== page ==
BMUS: Tumors of Bone and Connective Tissue
Print this page/section and all subsectionsPrint this page/section and all subsections
BMUS: Tumors of Bone and Connective Tissue

Lead Author(s): 

William G. Ward SR, MD
Robert M. Corey, MD

Supporting Author(s): 

Sylvia I. Watkins-Castillo, PhD

All tissues are made up of individual cells. Tumors, also known as neoplasms, are the result of excessive abnormal growths of cells that multiply and divide without control. In malignant tumors, the tumor cells multiply, divide, and spread. If unchecked, malignant tumors can cause death as they spread, or metastasize, to vital areas of the body. Benign tumors, on the other hand, do not spread or metastasize to other body locations. However, they can cause significant local injury or disease at the site of the primary tumor. Tumors, therefore, are growths of new tissue that are uncontrolled and progressive.

Muscle, bone, nerves, blood vessels, fat, and fibrous tissues are all connective tissues.

Primary bone and soft tissue tumors originate in bone or connective tissue rather than spread to bone or connective tissue from another site. Secondary tumors are those that began elsewhere and spread (metastasize) to the bone or connective tissues. Primary tumors can be benign, which means they do not spread through the body to other sites, or malignant (cancerous), meaning they can and do spread to other places in the body. Malignant tumors of the bone and connective tissue are also known as sarcomas, unlike cancers in other organs, which are generally referred to as carcinomas.

Most musculoskeletal cancers, or sarcomas, are named by the Latin root word for the type of malignant tissue they produce. Thus, osteosarcomas are malignant bone (osteo) cells, chondrosarcomas manufacture malignant cartilage (chondro) cells, liposarcomas make malignant fatty tissue (lipo) cells, rhabdomyosarcomas create malignant muscle tissue (rhabdomyo) cells, fibrosarcomas produce malignant connective tissue (fibro), and so on.

Secondary bone tumors are those that spread to the bone from malignancies in other organs such as lung, breast, and prostate cancers. These are known as metastatic cancers, and are far more numerous than primary bone cancers. Although metastatic cancers to bone cause extensive morbidity from pain and fractures caused by bone weakening, such cancers are not the primary focus of this chapter. However, a following section on secondary bone and joint cancers details some of the effects of this condition and its associated morbidity.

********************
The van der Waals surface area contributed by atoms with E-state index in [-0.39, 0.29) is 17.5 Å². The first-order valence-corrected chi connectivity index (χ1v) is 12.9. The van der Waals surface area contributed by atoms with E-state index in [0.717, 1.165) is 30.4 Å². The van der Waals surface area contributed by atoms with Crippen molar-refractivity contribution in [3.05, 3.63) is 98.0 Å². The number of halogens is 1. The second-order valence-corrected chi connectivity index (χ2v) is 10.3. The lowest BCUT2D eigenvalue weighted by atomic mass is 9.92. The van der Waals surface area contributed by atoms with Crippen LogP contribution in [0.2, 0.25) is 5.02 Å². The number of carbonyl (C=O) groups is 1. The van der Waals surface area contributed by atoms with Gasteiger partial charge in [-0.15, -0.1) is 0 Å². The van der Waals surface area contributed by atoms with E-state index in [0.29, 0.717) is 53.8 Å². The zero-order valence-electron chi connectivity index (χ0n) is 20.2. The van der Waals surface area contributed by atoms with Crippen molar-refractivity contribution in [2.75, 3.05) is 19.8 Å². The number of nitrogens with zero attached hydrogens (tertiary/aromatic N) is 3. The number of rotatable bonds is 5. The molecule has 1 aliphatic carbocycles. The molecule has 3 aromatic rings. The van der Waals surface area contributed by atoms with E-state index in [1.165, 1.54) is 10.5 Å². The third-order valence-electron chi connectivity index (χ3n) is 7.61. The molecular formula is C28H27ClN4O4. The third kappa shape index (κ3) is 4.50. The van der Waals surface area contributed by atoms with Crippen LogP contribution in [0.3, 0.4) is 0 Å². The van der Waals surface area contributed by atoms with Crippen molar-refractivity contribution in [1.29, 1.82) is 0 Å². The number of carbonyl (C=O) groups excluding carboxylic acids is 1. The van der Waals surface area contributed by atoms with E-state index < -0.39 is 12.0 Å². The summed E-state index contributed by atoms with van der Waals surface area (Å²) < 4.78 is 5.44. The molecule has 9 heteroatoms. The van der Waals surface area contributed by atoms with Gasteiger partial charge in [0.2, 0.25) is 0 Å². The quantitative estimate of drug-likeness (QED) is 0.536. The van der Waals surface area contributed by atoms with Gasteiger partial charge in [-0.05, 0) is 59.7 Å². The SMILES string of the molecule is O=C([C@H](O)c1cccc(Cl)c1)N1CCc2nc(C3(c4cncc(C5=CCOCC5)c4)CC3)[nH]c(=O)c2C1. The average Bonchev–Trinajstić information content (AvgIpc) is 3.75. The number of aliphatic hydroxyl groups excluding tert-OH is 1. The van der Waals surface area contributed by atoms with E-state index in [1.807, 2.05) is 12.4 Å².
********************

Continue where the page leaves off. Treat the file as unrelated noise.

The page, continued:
Benign tumors are neoplasms that do not tend to spread, or metastasize, to other sites and therefore are not cancerous. They rarely threaten the life of the patient although they can cause significant injury at the site of the tumor.

The incidence of cancer is defined as the number of new cancers of bone and connective tissue in a specific population during a year. The incidence rate is expressed as the number of cancers per 100,000 population at risk. In general, it does not include recurrences. Because of the low number of new cases, the incidence rate in this report is expressed as the number per one million population at risk.

Prevalence is defined as the number of people alive on a certain date in a population who have the disease and have previously had a diagnosis of the disease. It includes new (incidence) cases and pre-existing cases, and is a function of past incidence and survival.

A cancer mortality rate is the number of deaths, with cancer as the underlying cause of death, occurring in a specific population during a year. It is calculated the same as the incidence rate.

Cancer survival statistics are typically expressed as the proportion of patients alive at some point subsequent to the diagnosis of their cancer.1 Relative survival is a net survival measure representing cancer survival in the absence of other causes of death. Relative survival is defined as the ratio of the proportion of observed survivors in a cohort of cancer patients to the proportion of expected survivors in a comparable set of cancer-free individuals.2 Observed survival is the actual percentage of patients still alive at some specified time after diagnosis of cancer. It considers deaths from all causes, cancer or otherwise. Lifetime risk is the probability of developing or dying from cancer in the course of one's lifetime.3 


  • 2014

Chapter Graphs

To save an individual graph, right-click and select Save Image As

Topic Tables

Click on an image to view PDF